13 Feb 2018 19:32 IST

Turmoil in the media industry is getting worse

Los Angeles Times was sold to a cancer-researcher billionaire Patrick Soon-Shiong | Reuters bloncampus

Company valuations may go lower and individuals with deep financial pockets will have to rescue them

The last few years have been terrible for media properties worldwide, and especially in the US.

This week, the legendary Los Angeles Times was sold to a brilliant cancer-researcher, billionaire Chinese American doctor called Patrick Soon-Shiong. Some of the new owner’s business dealings have been reported as controversial, but more importantly, he has no experience in running a large media powerhouse like the LA Times.

A few years ago, the even more iconic Washington Post — of All The President’s Men fame — was rescued from bankruptcy by Jeff Bezos, Amazon’s founder. He used his private funds when he paid $250 million for the company.

Newspapers, TV and radio stations are facing turmoil unlike anything they have seen in decades. Faced by an extremely fast news cycle, they are forced to report on their websites at near-instant speed, with text, video and even commentary. Then they promote their stories on various social media sites such as Facebook, Twitter and Instagram, all the while hoping that they get things right.

Except that they often get things wrong. CNN, ABC News, NBC News and Fox News have all had to retract stories, some on multiple occasions, in the last few months. The Washington Post, the Wall Street Journal, Bloomberg and The New York Times have all printed corrections just in the month of December.

For generations, newspapers have hewed to a vaunted principle of separating fact from opinion. News appeared throughout the paper, and editorials, opinion columns and letters appeared in a dedicated section of the paper. The firewall between news and the editorial was solid and unbreakable.

Hater turns saviour?

But facing basic issues of survival, media outlets have increasingly turned partisan, catering to the needs of their paying customers. Both The New York Times and the Washington Post have made Trump-bashing essential not only to the opinion columns but news as well.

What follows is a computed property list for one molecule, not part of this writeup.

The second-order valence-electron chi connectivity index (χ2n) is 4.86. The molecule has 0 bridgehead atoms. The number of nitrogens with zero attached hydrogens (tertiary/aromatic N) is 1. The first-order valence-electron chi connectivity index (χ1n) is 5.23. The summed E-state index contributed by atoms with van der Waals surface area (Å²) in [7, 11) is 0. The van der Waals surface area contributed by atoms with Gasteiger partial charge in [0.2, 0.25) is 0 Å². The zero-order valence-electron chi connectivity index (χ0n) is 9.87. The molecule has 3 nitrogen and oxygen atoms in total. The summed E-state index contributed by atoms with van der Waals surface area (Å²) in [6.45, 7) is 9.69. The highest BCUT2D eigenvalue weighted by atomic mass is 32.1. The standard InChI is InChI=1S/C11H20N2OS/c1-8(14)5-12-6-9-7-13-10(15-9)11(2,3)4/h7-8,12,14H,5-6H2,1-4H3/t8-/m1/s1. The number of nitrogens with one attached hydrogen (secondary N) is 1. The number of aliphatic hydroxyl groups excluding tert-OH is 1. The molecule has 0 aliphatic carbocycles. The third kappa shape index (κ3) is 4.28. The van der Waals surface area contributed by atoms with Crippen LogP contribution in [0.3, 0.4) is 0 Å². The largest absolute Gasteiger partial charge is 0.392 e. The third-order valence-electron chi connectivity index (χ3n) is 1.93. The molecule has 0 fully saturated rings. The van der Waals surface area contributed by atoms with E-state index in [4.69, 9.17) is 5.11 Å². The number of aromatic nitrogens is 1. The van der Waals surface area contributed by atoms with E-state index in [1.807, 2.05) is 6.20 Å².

CNN and MSNBC exploit public anxiety and air anti-Trump news and commentary on a 24x7 basis. Viewers and readers are drawn to these outlets because they find something that they like to watch or read. Hard news has slowly become infotainment, with fake stories included as bonus.

Hated and reviled by mainstream media outlets, Trump is actually serving to be their saviour. The Post’s tagline, ‘Democracy dies in the darkness’, is helping it enrol online subscribers and keeping it alive.

The New York Times, while reporting a fourth quarter loss as print revenue falls to abysmal lows, said that its online subscription revenues are driving the paper’s rebirth. Take away Trump from the equation and the Times will likely teeter close to bankruptcy.

Free vs. paid

Adding to the turmoil are new entrants as previous barriers to entry are no longer relevant. With the advent of citizen journalism, blog posts and YouTube channels, anyone with a $20 video camera and a laptop can become famous. Julie Borowski, a private citizen, has over 90,000 YouTube subscribers, to whom she delivers her political commentary to. How can paid media compete with free?

This brings us to another aspect of free. Ever since the beginnings of the internet, people have associated the world wide web with ‘free’. Apart from e-commerce sites, almost everything else on the internet has been available at no cost.

Product cannibalisation